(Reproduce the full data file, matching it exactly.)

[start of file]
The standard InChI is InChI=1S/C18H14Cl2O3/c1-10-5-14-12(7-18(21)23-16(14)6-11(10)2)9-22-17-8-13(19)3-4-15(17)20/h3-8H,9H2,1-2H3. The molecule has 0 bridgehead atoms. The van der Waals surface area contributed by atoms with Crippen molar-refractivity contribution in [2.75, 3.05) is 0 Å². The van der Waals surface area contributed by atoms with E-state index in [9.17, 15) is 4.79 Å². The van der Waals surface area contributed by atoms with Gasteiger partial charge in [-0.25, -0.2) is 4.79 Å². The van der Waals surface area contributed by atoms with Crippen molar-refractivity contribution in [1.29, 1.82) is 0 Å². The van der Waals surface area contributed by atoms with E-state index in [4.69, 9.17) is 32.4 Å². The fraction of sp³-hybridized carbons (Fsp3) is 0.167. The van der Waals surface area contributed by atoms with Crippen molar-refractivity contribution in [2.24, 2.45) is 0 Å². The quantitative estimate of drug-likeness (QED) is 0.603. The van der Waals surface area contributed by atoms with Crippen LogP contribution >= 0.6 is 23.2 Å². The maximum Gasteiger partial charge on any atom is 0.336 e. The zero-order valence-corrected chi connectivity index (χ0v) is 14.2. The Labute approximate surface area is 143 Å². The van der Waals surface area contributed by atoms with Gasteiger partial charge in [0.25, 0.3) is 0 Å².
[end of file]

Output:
The standard InChI is InChI=1S/C18H14Cl2O3/c1-10-5-14-12(7-18(21)23-16(14)6-11(10)2)9-22-17-8-13(19)3-4-15(17)20/h3-8H,9H2,1-2H3. The molecule has 0 bridgehead atoms. The van der Waals surface area contributed by atoms with Crippen molar-refractivity contribution in [2.75, 3.05) is 0 Å². The van der Waals surface area contributed by atoms with E-state index in [9.17, 15) is 4.79 Å². The van der Waals surface area contributed by atoms with Gasteiger partial charge in [-0.25, -0.2) is 4.79 Å². The van der Waals surface area contributed by atoms with Crippen molar-refractivity contribution in [1.29, 1.82) is 0 Å². The van der Waals surface area contributed by atoms with E-state index in [4.69, 9.17) is 32.4 Å². The fraction of sp³-hybridized carbons (Fsp3) is 0.167. The van der Waals surface area contributed by atoms with Crippen molar-refractivity contribution in [2.24, 2.45) is 0 Å². The quantitative estimate of drug-likeness (QED) is 0.603. The van der Waals surface area contributed by atoms with Crippen LogP contribution >= 0.6 is 23.2 Å². The maximum Gasteiger partial charge on any atom is 0.336 e. The zero-order valence-corrected chi connectivity index (χ0v) is 14.2. The Labute approximate surface area is 143 Å². The van der Waals surface area contributed by atoms with Gasteiger partial charge in [0.25, 0.3) is 0 Å².